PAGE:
Our Lady of Lourdes grotto in Bulacan revisited (Feature)
March 31, 2013 10:41 am
SAN JOSE DEL MONTE CITY, Bulacan, March 30 — Two scores and eight years after its opening to the public, the Our Lady of Lourdes Grotto Shrine here continues to attract many Catholic devotees, especially during the Holy Week — the blazing summer sun despite.
Situated 30 kms northeast of Manila and just beyond the boundary of this city and Novaliches in the old capital, the 48-year-old grotto was opened for public veneration on the Feast of Our Lady of Lourdes on Feb. 11, 1965.
Since then, thousands of pilgrims have been flocking to the shrine to pray and offer flowers and candles to the Our Lady of Lourdes, giving thanks for prayers answered and favors received and mediating in front of the Stations of the Cross on the Rosary Hill.
The number of visitors usually peak during the Holy Week, particularly on Palm Sunday, Maundy Thursday, Good Friday, Holy Saturday, and Easter Sunday.
Mrs. Marietta G. Guanzon-Holmgren, president of the Grotto Shrine Foundation Inc., said at least 1.5 million devotees from Luzon and nearby Visayas provinces flocked to the shrine between Palm Sunday and Good Friday this year.
She told the Philippines News Agency on Good Friday afternoon that thousands more of pilgrims were expected to visit on Black Saturday and Easter Sunday.
The shrine was a project of the religious couple Horacio Guanzon and Anita Guidote-Guanzon, who hailed from known and wealthy families from Pampanga aas well as Bulacan and Nueva Ecija.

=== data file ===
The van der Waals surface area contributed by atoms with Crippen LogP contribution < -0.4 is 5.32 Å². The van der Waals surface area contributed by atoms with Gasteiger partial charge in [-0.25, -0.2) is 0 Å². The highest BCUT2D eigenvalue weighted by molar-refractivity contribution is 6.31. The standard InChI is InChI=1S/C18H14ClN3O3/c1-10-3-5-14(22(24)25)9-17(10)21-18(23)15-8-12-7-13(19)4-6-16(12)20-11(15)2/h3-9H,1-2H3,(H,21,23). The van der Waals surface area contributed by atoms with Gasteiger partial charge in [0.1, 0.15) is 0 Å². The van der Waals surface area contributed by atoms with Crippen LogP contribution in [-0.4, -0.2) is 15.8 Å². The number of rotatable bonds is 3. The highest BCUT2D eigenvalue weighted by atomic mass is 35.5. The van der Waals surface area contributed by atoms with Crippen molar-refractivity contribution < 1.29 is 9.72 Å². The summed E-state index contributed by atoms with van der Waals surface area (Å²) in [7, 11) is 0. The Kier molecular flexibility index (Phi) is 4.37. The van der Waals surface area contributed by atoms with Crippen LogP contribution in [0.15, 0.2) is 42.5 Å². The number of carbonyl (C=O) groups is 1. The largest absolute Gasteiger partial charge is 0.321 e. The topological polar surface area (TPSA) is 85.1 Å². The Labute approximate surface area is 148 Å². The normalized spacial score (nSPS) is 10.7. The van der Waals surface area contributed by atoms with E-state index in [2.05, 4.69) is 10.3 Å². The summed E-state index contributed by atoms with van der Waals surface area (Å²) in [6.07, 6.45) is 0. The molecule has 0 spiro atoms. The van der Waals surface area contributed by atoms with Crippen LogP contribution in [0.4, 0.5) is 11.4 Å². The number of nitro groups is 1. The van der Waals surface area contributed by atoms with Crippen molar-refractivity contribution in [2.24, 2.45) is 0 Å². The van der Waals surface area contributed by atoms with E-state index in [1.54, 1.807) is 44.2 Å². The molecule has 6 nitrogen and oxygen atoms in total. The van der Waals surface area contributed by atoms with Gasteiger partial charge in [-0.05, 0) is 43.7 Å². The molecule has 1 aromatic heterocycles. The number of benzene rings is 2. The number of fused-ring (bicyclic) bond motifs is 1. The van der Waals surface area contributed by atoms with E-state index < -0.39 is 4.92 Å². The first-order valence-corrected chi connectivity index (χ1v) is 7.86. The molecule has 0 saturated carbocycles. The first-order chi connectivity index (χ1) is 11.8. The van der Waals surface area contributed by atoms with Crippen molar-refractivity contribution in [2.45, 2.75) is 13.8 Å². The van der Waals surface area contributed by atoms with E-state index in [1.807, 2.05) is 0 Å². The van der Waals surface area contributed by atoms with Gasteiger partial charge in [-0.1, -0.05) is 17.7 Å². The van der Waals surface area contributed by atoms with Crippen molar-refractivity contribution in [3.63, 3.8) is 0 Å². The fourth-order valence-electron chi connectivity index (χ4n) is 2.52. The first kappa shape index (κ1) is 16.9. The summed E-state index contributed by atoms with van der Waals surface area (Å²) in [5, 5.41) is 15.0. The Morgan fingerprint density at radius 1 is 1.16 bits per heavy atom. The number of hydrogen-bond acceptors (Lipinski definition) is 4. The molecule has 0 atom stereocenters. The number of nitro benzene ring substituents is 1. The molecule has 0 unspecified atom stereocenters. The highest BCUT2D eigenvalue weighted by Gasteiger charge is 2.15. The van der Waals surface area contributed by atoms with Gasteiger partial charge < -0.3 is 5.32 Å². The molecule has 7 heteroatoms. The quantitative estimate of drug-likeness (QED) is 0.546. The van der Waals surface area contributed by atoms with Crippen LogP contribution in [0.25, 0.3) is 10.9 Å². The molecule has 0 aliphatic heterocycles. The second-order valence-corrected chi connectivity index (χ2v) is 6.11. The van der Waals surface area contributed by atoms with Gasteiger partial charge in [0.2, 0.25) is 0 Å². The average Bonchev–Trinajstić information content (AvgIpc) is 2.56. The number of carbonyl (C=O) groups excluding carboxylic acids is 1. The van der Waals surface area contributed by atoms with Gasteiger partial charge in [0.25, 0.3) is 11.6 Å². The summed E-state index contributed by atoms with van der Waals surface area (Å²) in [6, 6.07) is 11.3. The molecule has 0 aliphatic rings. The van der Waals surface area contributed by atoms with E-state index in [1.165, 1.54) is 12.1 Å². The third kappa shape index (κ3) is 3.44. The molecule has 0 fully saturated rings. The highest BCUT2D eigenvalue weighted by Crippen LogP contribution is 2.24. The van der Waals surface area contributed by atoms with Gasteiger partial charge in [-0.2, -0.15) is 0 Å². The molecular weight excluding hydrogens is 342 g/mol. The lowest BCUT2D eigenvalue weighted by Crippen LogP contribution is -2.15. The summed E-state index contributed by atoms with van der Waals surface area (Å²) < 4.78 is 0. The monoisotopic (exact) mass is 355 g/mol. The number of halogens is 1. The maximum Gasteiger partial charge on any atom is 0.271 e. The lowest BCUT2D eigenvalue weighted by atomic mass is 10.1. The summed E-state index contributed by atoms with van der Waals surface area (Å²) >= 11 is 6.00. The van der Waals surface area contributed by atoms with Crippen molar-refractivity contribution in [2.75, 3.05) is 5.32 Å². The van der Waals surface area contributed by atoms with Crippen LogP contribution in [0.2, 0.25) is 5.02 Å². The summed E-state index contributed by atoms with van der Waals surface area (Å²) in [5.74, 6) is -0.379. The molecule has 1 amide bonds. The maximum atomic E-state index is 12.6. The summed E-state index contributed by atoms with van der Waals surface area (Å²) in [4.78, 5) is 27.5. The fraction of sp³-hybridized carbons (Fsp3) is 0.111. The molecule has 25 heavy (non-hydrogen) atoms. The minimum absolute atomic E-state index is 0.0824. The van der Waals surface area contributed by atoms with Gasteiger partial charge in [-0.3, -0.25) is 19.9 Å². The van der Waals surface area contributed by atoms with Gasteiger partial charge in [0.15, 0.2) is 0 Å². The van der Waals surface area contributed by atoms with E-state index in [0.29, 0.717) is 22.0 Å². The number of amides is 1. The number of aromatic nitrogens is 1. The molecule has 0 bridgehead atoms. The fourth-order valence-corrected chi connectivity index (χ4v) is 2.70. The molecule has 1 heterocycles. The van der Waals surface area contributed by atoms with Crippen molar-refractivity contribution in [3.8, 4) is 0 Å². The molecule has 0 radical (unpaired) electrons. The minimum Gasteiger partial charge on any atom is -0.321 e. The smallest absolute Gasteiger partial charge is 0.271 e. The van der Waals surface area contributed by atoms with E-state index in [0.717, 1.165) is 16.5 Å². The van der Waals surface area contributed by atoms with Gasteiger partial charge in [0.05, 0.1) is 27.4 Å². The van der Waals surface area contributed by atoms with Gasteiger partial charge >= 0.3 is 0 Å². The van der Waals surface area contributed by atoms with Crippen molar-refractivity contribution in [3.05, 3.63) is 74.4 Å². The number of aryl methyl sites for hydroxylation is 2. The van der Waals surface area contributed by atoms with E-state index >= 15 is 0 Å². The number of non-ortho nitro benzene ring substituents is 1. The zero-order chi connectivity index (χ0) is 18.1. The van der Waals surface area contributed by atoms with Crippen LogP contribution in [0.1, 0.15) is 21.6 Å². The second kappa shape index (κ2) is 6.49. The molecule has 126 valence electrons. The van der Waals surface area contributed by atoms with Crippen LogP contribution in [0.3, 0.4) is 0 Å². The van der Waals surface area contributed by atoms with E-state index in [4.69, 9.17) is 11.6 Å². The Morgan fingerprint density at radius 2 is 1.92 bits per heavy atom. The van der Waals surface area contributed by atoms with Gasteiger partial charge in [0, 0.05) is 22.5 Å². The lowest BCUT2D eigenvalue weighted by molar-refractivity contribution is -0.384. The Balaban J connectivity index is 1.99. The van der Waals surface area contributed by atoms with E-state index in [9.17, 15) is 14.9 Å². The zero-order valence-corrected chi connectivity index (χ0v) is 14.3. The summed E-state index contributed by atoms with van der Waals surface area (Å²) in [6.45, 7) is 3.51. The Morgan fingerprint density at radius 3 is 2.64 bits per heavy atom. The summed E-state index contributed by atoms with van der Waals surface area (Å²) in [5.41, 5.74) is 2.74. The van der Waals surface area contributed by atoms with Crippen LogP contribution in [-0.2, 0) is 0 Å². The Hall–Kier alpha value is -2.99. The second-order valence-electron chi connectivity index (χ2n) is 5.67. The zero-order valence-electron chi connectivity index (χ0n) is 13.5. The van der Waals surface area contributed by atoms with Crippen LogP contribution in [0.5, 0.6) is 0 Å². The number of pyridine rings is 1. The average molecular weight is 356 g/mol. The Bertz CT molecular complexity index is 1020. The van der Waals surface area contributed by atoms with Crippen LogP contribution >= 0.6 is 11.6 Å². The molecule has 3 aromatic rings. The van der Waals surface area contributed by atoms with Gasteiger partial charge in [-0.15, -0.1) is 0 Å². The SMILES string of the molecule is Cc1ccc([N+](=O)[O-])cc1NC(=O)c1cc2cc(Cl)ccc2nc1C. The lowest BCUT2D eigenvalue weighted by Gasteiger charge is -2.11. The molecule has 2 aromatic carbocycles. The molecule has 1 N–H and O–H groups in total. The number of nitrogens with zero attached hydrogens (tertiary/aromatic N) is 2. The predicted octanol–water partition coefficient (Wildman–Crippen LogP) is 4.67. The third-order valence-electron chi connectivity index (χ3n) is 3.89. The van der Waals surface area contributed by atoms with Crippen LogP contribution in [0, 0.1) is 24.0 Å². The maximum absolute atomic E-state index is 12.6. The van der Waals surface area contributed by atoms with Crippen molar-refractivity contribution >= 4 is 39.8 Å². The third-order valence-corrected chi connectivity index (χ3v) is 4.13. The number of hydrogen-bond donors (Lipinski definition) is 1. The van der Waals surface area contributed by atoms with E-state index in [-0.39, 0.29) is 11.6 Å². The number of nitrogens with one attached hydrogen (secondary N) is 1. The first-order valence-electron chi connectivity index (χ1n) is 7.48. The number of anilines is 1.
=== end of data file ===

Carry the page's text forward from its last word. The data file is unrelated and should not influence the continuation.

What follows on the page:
But they chose to make this former town and later a city as their permanent home.
According to Marietta G. Guanzon-Holmgren’s book “The Grotto Shrine of Our Lady of Lourdes in the Philippines,” her mother Anita decided to build the grotto shrine on the family-owned 20-hectare land in San Jose del Monte.
Building it was an act of thanksgiving for her having been cured miraculously of cancer after a pilgrimage to the town of Lourdes in southwestern France in 1961.
The well-known story of the grotto shrine started with the Guanzon family matriarch Anita being diagnosed to have cancer of the uterus in 1961 and given by her doctors only six months to live.
She went on a pilgrimage to Lourdes, France on June 29, 1961, accompanied by her husband and one of their daughters.
She came home cured of cancer in September of the same year and lived three decades more until she died in March 1990.
She left the management of the grotto to her eldest daughter, Marietta, whose attention is now focused on the completion of another project.
That project was started by her parents before they died – the construction of a basilica that resembles the one in Lourdes, France.
Lourdes, a small town, is 795 kms south of Paris in the foothills of the Pyrenees mountains which receives more than 5 million pilgrims and tourists each year because of a set of visions reported by a young girl named Bernadette in 1858.
The Sanctuary of Our Lady of Lourdes incorporates 52 hectares of property and 22 places of worship, including the sacred grotto, two basilicas, and a variety of buildings for pilgrims and the sick.
The grotto shrine’s existing attractions in this city include the Calvary Hill that features 14 Stations of the Cross that portray the agony of Jesus Christ.
There are 127 statues presented in dioramas that took three years to construct, according to sources.
There is also the Rosary Hill, with 155 very big beads made of concrete together weighing over eight tons.
In 1974 the Irish-born Roman Catholic priest Patrick Peyton flew in to the Philippines from the United States to inaugurate the Rosary Hill.(PNA)